Monthly Archives: November 2017

Anna Schoen-René: Soprano, Conductor, Minnesota Pioneer

Anna Schoen-René – singer, conductor, entrepreneur, author, teacher, and the godmother of the present-day Minnesota Orchestra – is like a character from a feminist fairy tale. Walter Damrosch once asked her, “Haven’t they erected a monument to you in Minneapolis yet?” That monument remains conspicuously unbuilt.

In 1941, at the age of seventy-seven, Schoen-René published a book called America’s Musical Inheritance: Memories and Reminiscences. (It’s available to read in its entirety for free here.) Because so little research has been done on her life and career, we have to listen carefully to everything she says, while simultaneously remembering that not all of it has been verified.

This is the first paragraph:

I received my first singing lessons at the age of four – odd little lessons – from our household orderly, Matinetti. He was an all-round fine fellow, always ready to help us children out of our troubles. In his room behind the kitchen, my brother Otto and I used to sit on little stools, watching while he cleaned the uniforms, shoes, and other personal equipment of our large household, and listening to his fairy tales and songs. Matinetti was of Italian descent, though a native of Coblenz, and had a great store of both Italian and German folk-songs. Under his instruction, we not only learned many of these by heart, but acted them out dramatically. After the lessons, the doors to the kitchen would be thrown open, and we would give a performance before an almost tearfully admiring domestic staff. All this was carried on with utmost secrecy – no one in the front of the house was aware of this initiation into the world of make-believe. I have always felt that this marked the beginning of my great desire for a public career as a singer. I began about that time to develop a lively imagination; and as I walked in the forests I would sing to myself and build dream castles by the hundreds – always of future triumphs as a singer.

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Anna Eugénie Schoen was born in 1864, the youngest of eight children, in Koblenz, Germany. According to her book, her father was “Royal Master of Forestry and Agriculture in the Province of the Rhineland and a Councillor at the Court of Wilhelm I, Emperor of Germany, and also an officer of the Reserve in the Honorary Battalion of the Guards.” The family was wealthy, sophisticated, and well-positioned, frequently rubbing elbows with empresses and czarinas. But her father had a strong egalitarian streak, and he insisted that his children spend at least two years in public school in order to become acquainted with children of every class.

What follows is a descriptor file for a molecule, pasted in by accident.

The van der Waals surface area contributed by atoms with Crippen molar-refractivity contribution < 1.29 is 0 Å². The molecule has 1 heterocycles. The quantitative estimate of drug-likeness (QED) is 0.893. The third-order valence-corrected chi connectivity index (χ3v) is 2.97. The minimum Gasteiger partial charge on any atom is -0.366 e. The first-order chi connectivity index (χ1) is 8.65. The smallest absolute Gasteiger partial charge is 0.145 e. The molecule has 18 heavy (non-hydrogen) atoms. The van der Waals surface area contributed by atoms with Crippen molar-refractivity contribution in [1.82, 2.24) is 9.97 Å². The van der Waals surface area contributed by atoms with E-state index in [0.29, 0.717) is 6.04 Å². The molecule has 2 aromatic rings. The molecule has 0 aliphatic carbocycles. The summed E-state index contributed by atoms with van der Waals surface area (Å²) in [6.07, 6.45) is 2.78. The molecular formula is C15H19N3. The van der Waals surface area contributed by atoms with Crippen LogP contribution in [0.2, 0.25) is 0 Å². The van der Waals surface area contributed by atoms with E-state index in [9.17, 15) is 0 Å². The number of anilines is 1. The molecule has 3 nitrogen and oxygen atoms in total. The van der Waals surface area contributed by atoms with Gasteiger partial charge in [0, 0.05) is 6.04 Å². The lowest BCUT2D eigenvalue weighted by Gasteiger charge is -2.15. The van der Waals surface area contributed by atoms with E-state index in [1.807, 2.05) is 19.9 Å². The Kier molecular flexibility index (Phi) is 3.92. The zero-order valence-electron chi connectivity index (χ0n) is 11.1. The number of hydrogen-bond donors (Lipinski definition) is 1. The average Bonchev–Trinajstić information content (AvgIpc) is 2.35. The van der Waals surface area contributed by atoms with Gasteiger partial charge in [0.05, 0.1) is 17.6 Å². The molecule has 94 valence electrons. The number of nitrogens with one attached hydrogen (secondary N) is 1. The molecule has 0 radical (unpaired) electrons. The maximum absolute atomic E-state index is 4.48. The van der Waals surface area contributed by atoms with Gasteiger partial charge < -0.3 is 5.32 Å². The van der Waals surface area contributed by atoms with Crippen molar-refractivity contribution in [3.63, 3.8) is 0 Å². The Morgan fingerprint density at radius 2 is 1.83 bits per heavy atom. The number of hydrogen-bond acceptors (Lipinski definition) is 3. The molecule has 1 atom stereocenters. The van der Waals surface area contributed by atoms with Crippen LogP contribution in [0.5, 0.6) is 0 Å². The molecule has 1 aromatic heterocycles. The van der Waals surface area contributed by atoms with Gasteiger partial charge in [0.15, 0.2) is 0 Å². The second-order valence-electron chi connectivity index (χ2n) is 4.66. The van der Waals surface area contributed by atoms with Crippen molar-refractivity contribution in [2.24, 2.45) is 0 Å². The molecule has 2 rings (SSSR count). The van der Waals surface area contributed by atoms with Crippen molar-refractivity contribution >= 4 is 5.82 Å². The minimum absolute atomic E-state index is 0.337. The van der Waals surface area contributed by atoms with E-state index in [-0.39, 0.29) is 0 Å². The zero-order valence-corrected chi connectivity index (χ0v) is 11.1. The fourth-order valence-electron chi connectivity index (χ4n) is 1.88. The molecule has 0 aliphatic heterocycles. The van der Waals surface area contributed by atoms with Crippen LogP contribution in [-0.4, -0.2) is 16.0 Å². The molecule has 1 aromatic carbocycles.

Anna’s passion for music was obvious from the start. At an early age, she heard that singing in a choir could potentially harm the voice, so at her school chorus auditions, she “just barked, so to speak.” She succeeded in tricking the chorusmaster, but couldn’t resist singing in front of her friends. Ultimately, word of her deception got back to school officials, and to discipline her, they forced her to sing in front of all her classmates and teachers. Of course, that punishment had the exact opposite of its intended effect: “My longing for a career took a firmer hold than ever.”

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Marie Jaëll: Pianist, Composer, Reclusive Workaholic

Pianist, composer, author, and pedagogue Marie Jaëll’s last words were “I still have so much to do!” Although she had spent a lifetime vigorously, obsessively studying music, she was somehow convinced it hadn’t been enough.

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Marie Jaëll was born Marie Trautmann on August 17, 1846, in the tiny town of Steinseltz in Alsace. Marie loved the countryside, and she especially loved the sounds she heard there. She was transfixed by birdsong, leaves rustling in the breeze, brooks babbling, thunder rumbling, church bells pealing. When she heard a piano for the first time, at the age of six, she became obsessed. She convinced her parents to allow her to take lessons. Luckily they were supportive (interestingly, her mother assumed the role of manager and promoter), and soon she was concertizing across Germany and Switzerland.

By the age of seven, she was taking lessons from Ignaz Moscheles, who had also taught Mendelssohn. By ten, she was a pupil of Henri Herz, who was a professor at the Paris Conservatoire. In 1862, the year she turned sixteen, she entered the Conservatoire proper. After a mere four months, she won the First Prize of Piano. Her playing at this time was especially noted for its passion; she played like a woman possessed. One critic from Nuremberg wrote:

She vibrates with enthusiasm for her art. She forgets all her surroundings. She plays only because she is driven by an inner force… Marie Trautmann sweeps us over and stirs us up.

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